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I'm having trouble understanding the use of Vector in machine learning to represent a group of features.

If one looks up the definition of a Vector, then, according to wikipedia, a Vector is an entity with a magnitude and direction.

This can be understood when applying Vectors to for example physics to represent force, velocity, acceleration, etc...: the components of the Vector represent the components of the physical property along the axes in space. For example, the components of a velocity vector represent the velocity along the x, y and z axes

However, when applying Vectors to machine learning to represent features, then those features can be totally unrelated entities. They can have totally different units: one feature can be the length in meters of a person and another can be the age in years of the person.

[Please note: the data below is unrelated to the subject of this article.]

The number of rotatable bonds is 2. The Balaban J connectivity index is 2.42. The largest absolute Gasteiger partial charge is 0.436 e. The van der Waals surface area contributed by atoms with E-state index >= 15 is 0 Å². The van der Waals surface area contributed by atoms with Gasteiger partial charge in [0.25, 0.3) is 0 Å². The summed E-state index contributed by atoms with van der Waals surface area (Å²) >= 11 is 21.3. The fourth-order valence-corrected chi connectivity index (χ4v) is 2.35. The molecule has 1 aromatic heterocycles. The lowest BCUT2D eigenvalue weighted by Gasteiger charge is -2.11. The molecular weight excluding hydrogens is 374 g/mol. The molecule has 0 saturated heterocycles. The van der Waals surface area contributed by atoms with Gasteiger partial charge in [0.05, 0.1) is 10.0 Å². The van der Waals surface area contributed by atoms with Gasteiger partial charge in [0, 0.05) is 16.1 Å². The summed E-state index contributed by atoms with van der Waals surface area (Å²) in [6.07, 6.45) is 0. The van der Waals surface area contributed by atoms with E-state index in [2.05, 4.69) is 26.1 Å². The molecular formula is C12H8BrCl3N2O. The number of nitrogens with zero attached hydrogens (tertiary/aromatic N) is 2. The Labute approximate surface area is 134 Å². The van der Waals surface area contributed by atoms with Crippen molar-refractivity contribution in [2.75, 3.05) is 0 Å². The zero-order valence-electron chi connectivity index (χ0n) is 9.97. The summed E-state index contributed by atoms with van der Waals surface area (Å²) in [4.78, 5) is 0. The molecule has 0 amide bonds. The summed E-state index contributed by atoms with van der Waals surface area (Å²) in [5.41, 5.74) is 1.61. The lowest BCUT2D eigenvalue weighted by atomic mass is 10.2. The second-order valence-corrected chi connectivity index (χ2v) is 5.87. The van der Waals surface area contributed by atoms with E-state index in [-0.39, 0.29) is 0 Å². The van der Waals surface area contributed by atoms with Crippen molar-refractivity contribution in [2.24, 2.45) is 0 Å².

But then what is the meaning of the Magnitude of such a Vector, which would then be formed by a summation of meters and years? And the Direction?

I do know about normalization of features to make them have similar ranges, but my question is more fundamental.

That is what sort of confuses me: "not an Euclidean one". If it is not an Euclidean, then what kind is it? Hence the title: "What kind of Vector is ...." Or am I being to specific in interpreting "Euclidean"? – Serge Desmedt – 2018-11-14T15:11:24.950

The vector representation just facilitates the processing and statistical analysis. If you are looking for an interpretation, this is not anymore a technical question and I think you just need to think in a more abstract way, as if you try to represent yourself what an n-dimensional Euclidean space is. (n>3) – Atani – 2018-11-14T15:37:36.180